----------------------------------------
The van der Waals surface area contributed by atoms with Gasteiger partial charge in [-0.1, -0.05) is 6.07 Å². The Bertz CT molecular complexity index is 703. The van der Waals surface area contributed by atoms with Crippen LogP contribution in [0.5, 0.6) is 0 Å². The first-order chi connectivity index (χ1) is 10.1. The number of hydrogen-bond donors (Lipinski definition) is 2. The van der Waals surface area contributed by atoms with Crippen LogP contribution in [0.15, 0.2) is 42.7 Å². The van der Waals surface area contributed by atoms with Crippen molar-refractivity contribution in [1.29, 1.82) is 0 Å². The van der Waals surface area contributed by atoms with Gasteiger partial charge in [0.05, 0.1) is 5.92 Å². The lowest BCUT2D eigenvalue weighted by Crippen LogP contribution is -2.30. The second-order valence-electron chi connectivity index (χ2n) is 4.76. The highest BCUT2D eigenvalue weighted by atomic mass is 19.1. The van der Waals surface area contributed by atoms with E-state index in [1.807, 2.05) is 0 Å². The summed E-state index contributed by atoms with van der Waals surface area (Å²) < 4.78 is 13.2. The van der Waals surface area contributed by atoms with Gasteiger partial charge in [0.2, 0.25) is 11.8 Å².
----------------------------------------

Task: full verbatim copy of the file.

The van der Waals surface area contributed by atoms with Gasteiger partial charge in [-0.1, -0.05) is 6.07 Å². The Bertz CT molecular complexity index is 703. The van der Waals surface area contributed by atoms with Crippen LogP contribution in [0.5, 0.6) is 0 Å². The first-order chi connectivity index (χ1) is 10.1. The number of hydrogen-bond donors (Lipinski definition) is 2. The van der Waals surface area contributed by atoms with Crippen LogP contribution in [0.15, 0.2) is 42.7 Å². The van der Waals surface area contributed by atoms with Crippen molar-refractivity contribution in [1.29, 1.82) is 0 Å². The van der Waals surface area contributed by atoms with Gasteiger partial charge in [0.05, 0.1) is 5.92 Å². The lowest BCUT2D eigenvalue weighted by Crippen LogP contribution is -2.30. The second-order valence-electron chi connectivity index (χ2n) is 4.76. The highest BCUT2D eigenvalue weighted by atomic mass is 19.1. The van der Waals surface area contributed by atoms with E-state index in [1.807, 2.05) is 0 Å². The summed E-state index contributed by atoms with van der Waals surface area (Å²) < 4.78 is 13.2. The van der Waals surface area contributed by atoms with Gasteiger partial charge in [0.2, 0.25) is 11.8 Å².